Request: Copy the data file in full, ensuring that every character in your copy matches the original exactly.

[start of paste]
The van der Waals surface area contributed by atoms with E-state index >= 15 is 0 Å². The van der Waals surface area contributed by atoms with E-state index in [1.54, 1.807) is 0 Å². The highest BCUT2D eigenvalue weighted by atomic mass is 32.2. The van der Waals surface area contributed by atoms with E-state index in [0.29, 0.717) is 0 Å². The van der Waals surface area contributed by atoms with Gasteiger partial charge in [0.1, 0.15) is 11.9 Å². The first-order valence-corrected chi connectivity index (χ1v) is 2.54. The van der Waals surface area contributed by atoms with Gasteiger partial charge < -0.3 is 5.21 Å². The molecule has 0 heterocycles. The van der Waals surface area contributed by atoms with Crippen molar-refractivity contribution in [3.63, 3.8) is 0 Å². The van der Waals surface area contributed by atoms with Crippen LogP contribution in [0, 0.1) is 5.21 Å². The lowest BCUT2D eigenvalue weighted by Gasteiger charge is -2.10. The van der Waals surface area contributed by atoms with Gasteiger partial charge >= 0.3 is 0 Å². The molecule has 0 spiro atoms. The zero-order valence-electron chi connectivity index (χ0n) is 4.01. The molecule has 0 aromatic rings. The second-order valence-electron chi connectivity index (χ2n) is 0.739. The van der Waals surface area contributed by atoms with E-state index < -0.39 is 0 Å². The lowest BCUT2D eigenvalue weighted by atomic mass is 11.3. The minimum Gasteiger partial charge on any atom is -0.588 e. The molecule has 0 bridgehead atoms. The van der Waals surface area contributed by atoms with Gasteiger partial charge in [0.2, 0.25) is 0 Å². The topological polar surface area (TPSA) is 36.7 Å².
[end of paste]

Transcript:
The van der Waals surface area contributed by atoms with E-state index >= 15 is 0 Å². The van der Waals surface area contributed by atoms with E-state index in [1.54, 1.807) is 0 Å². The highest BCUT2D eigenvalue weighted by atomic mass is 32.2. The van der Waals surface area contributed by atoms with E-state index in [0.29, 0.717) is 0 Å². The van der Waals surface area contributed by atoms with Gasteiger partial charge in [0.1, 0.15) is 11.9 Å². The first-order valence-corrected chi connectivity index (χ1v) is 2.54. The van der Waals surface area contributed by atoms with Gasteiger partial charge < -0.3 is 5.21 Å². The molecule has 0 heterocycles. The van der Waals surface area contributed by atoms with Crippen molar-refractivity contribution in [3.63, 3.8) is 0 Å². The van der Waals surface area contributed by atoms with Crippen LogP contribution in [0, 0.1) is 5.21 Å². The lowest BCUT2D eigenvalue weighted by Gasteiger charge is -2.10. The van der Waals surface area contributed by atoms with Gasteiger partial charge >= 0.3 is 0 Å². The molecule has 0 spiro atoms. The zero-order valence-electron chi connectivity index (χ0n) is 4.01. The molecule has 0 aromatic rings. The second-order valence-electron chi connectivity index (χ2n) is 0.739. The van der Waals surface area contributed by atoms with E-state index < -0.39 is 0 Å². The lowest BCUT2D eigenvalue weighted by atomic mass is 11.3. The minimum Gasteiger partial charge on any atom is -0.588 e. The molecule has 0 bridgehead atoms. The van der Waals surface area contributed by atoms with Gasteiger partial charge in [0.2, 0.25) is 0 Å². The topological polar surface area (TPSA) is 36.7 Å².